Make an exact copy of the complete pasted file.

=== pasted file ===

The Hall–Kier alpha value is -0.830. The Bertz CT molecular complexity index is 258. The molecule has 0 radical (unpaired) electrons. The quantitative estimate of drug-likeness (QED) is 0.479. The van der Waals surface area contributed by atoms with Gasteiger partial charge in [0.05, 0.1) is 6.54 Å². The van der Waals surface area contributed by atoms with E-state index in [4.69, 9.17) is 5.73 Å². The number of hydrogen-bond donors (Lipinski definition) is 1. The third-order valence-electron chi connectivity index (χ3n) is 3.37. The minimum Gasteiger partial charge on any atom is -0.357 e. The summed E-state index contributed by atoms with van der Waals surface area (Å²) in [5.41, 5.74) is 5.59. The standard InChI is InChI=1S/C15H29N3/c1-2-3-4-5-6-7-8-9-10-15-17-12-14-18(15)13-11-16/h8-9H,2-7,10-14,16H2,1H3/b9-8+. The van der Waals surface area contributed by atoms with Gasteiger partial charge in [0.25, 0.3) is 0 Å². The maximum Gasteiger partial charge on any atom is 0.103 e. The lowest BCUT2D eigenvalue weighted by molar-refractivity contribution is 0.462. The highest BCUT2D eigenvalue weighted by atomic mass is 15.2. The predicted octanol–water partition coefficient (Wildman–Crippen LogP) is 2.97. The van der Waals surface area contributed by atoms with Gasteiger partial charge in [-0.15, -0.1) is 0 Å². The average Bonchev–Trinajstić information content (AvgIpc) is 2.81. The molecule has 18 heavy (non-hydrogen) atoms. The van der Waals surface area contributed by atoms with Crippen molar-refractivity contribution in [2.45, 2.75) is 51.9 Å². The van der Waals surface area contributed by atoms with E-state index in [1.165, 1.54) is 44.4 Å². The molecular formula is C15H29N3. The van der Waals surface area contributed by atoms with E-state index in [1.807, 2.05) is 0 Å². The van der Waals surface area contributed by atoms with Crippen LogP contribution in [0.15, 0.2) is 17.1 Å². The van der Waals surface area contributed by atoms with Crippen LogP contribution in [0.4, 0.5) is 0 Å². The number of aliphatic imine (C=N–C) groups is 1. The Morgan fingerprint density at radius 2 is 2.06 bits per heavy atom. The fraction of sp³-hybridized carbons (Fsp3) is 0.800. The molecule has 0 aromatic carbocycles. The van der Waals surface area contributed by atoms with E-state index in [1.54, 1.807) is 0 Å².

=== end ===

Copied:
The Hall–Kier alpha value is -0.830. The Bertz CT molecular complexity index is 258. The molecule has 0 radical (unpaired) electrons. The quantitative estimate of drug-likeness (QED) is 0.479. The van der Waals surface area contributed by atoms with Gasteiger partial charge in [0.05, 0.1) is 6.54 Å². The van der Waals surface area contributed by atoms with E-state index in [4.69, 9.17) is 5.73 Å². The number of hydrogen-bond donors (Lipinski definition) is 1. The third-order valence-electron chi connectivity index (χ3n) is 3.37. The minimum Gasteiger partial charge on any atom is -0.357 e. The summed E-state index contributed by atoms with van der Waals surface area (Å²) in [5.41, 5.74) is 5.59. The standard InChI is InChI=1S/C15H29N3/c1-2-3-4-5-6-7-8-9-10-15-17-12-14-18(15)13-11-16/h8-9H,2-7,10-14,16H2,1H3/b9-8+. The van der Waals surface area contributed by atoms with Gasteiger partial charge in [0.25, 0.3) is 0 Å². The maximum Gasteiger partial charge on any atom is 0.103 e. The lowest BCUT2D eigenvalue weighted by molar-refractivity contribution is 0.462. The highest BCUT2D eigenvalue weighted by atomic mass is 15.2. The predicted octanol–water partition coefficient (Wildman–Crippen LogP) is 2.97. The van der Waals surface area contributed by atoms with Gasteiger partial charge in [-0.15, -0.1) is 0 Å². The average Bonchev–Trinajstić information content (AvgIpc) is 2.81. The molecule has 18 heavy (non-hydrogen) atoms. The van der Waals surface area contributed by atoms with Crippen molar-refractivity contribution in [2.45, 2.75) is 51.9 Å². The van der Waals surface area contributed by atoms with E-state index in [1.165, 1.54) is 44.4 Å². The molecular formula is C15H29N3. The van der Waals surface area contributed by atoms with E-state index in [1.807, 2.05) is 0 Å². The van der Waals surface area contributed by atoms with Crippen LogP contribution in [0.15, 0.2) is 17.1 Å². The van der Waals surface area contributed by atoms with Crippen LogP contribution in [0.4, 0.5) is 0 Å². The number of aliphatic imine (C=N–C) groups is 1. The Morgan fingerprint density at radius 2 is 2.06 bits per heavy atom. The fraction of sp³-hybridized carbons (Fsp3) is 0.800. The molecule has 0 aromatic carbocycles. The van der Waals surface area contributed by atoms with E-state index in [1.54, 1.807) is 0 Å².